High Fat Meals

Dear Dani, Grace and Jude,

Note: This page is advice for Grace, Jude and John. For any other reader, it’s information only. No therapeutic relationship is formed – read this.

This page contains three options for how to tackle high fat meals with carbs.

Breakfasts such as; Full English breakfast, buttery panckes with maple syrup and thick cheese on toast

Meals such as; Cheesy pizza, fish and chips, fast food burger and chips, and lasagne with chips and garlic bread.

I am sure there are more than three ways to do it. These are just what work for me and the young people I help.

So feel free to experiment with other methods and let me know how they go. I may borrow them if they work!

A quick recap of what happens when you get stuck into a cheesy pizza!

Why such as rise in glucose after three hours that requires massive amounts of insulin?

You know this by now thanks to,

The Drive: Episode 140 – Gerald Schumer’s deep dive into insulin resistance.

It’s the,

The DAG (diacylglycerol) effect

A quick hop on the soap box.

It’s possible to overcome the DAG effect and enjoy high fat meals.

However, this is usually achieved by giving huge amounts of extra insulin.

The above graphic shows this pumps the bloodstream full of insulin, whereas a person without type 1 diabetes would only have really high levels in the portal vein. Remember consistently high bloodstream levels of insulin increases the risk of cardiovascular disease.

So if your eat takeaways all the time with type 1 diabetes and use extra insulin to manage it, you are putting yourself at risk. Grace and Jude, keep an eye on your units per kilogram and your risk on the Measuring Success page.

To overcome the DAG effect you have three options.

First, by giving extra insulin by a split bolus and spreading it out so it covers the rise after three hours.

How much extra and how to spread it out?

Based on the research form the detailed guide, this is how to experiment safely:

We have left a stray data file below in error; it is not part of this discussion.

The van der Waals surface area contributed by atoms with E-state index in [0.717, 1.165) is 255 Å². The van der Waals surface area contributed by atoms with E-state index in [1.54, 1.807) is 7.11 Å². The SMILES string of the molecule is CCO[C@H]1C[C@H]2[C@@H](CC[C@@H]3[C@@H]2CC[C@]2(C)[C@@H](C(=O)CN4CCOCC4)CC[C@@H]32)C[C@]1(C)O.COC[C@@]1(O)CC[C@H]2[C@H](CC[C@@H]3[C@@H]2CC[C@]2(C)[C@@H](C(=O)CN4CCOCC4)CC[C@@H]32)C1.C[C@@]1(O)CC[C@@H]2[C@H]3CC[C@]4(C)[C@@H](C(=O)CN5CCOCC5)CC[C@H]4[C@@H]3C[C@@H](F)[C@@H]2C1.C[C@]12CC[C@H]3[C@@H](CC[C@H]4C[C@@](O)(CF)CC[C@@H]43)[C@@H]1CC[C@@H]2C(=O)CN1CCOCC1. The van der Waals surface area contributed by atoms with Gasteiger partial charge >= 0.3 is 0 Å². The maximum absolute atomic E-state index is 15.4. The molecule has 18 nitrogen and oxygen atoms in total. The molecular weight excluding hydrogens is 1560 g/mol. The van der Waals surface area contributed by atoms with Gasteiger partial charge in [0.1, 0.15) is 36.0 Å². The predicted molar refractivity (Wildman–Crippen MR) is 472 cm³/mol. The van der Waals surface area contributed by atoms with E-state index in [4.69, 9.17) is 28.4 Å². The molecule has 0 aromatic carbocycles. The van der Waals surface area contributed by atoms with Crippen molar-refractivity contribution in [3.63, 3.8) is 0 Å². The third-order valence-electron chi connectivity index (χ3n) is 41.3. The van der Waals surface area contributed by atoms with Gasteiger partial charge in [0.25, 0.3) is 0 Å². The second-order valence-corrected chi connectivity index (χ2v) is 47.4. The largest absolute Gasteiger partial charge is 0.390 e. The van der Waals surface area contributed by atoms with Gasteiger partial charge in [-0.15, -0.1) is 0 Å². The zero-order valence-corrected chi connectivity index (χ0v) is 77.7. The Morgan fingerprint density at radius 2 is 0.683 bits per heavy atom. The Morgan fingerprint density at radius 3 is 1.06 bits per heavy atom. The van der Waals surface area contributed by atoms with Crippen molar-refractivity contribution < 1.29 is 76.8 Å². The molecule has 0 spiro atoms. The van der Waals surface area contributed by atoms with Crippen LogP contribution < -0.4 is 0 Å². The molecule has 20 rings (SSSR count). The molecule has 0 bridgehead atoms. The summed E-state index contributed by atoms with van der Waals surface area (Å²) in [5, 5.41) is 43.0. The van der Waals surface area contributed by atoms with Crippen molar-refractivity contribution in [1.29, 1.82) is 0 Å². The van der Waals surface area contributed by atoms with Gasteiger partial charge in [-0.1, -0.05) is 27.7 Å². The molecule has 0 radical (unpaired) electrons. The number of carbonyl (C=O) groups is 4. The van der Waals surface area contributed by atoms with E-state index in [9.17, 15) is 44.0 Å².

1. A meal is only high fat enough to warrant extra insulin if your CGM has shown it previously. Just like the first picture on this page. Remember, the glucose never lies, let it by thy guide.
  2. Once the DAG effect is identified for a meal, next time,
    • Count the carbs and work out the mealtime insulin dose.
    • Increase the dose by 25%. Simple maths – insulin dose x 1.25
    • Split the dose in half:
      • If on a pump: 50% before the meal and 50% extended over two hours.
      • If on injections: 50% before the meal and 50% one hour after.
      • If possible do 15 minutes of moderate activity two hours after eating.
  3. If the glucose is high six hours after, then next time increase the extra insulin by 25% and repeat this process.

Be prepared to need more than 25% extra for high fat meals with carbs. The research shows on average about 50% extra is needed.

When I eat pizza, not often, I need 100% extra to keep up with that cheesy beast!

I like the taste but always regrets eating it! It’s a love hate thing.

This guide contains what we have discussed.

Second option.

You can be very active after meals to:

  1. Make the insulin stronger and last longer
  2. Open the side doors to cells that do not require insulin
  3. Burn up the DAG inside the cell for energy to allow insulin to bind.

The result of this triple threat can be seen in this graphic.

Third option. You can set your high alarm and use GAME, just like I did on Christmas day 2019.

There’s a guide for high carb, balanced meals and high fat.

Can you not pull them all together?

Dani, I thought you would never ask.

Next step: Infographic – Mealtime Insulin Guide